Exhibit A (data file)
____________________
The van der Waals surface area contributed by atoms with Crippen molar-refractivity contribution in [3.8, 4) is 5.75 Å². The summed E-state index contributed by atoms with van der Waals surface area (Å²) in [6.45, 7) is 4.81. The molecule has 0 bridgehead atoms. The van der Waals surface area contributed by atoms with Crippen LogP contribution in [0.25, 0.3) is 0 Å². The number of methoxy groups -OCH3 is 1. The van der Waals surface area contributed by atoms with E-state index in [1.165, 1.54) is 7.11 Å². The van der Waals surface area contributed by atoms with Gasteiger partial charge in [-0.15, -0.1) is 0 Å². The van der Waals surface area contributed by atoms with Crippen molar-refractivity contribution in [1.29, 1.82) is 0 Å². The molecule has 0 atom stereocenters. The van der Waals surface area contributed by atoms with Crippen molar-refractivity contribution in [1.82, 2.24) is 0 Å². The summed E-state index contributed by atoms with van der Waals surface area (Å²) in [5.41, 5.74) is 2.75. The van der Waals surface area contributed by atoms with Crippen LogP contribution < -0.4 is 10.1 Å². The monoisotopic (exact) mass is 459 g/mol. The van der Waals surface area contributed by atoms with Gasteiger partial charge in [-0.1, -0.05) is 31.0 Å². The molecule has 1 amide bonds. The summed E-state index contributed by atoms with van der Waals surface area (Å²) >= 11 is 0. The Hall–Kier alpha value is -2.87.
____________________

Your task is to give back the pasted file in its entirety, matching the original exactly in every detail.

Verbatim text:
The van der Waals surface area contributed by atoms with Crippen molar-refractivity contribution in [3.8, 4) is 5.75 Å². The summed E-state index contributed by atoms with van der Waals surface area (Å²) in [6.45, 7) is 4.81. The molecule has 0 bridgehead atoms. The van der Waals surface area contributed by atoms with Crippen LogP contribution in [0.25, 0.3) is 0 Å². The number of methoxy groups -OCH3 is 1. The van der Waals surface area contributed by atoms with E-state index in [1.165, 1.54) is 7.11 Å². The van der Waals surface area contributed by atoms with Gasteiger partial charge in [-0.15, -0.1) is 0 Å². The van der Waals surface area contributed by atoms with Crippen molar-refractivity contribution in [1.29, 1.82) is 0 Å². The molecule has 0 atom stereocenters. The van der Waals surface area contributed by atoms with Crippen molar-refractivity contribution in [1.82, 2.24) is 0 Å². The summed E-state index contributed by atoms with van der Waals surface area (Å²) in [5.41, 5.74) is 2.75. The van der Waals surface area contributed by atoms with Crippen LogP contribution < -0.4 is 10.1 Å². The monoisotopic (exact) mass is 459 g/mol. The van der Waals surface area contributed by atoms with Gasteiger partial charge in [-0.1, -0.05) is 31.0 Å². The molecule has 1 amide bonds. The summed E-state index contributed by atoms with van der Waals surface area (Å²) >= 11 is 0. The Hall–Kier alpha value is -2.87.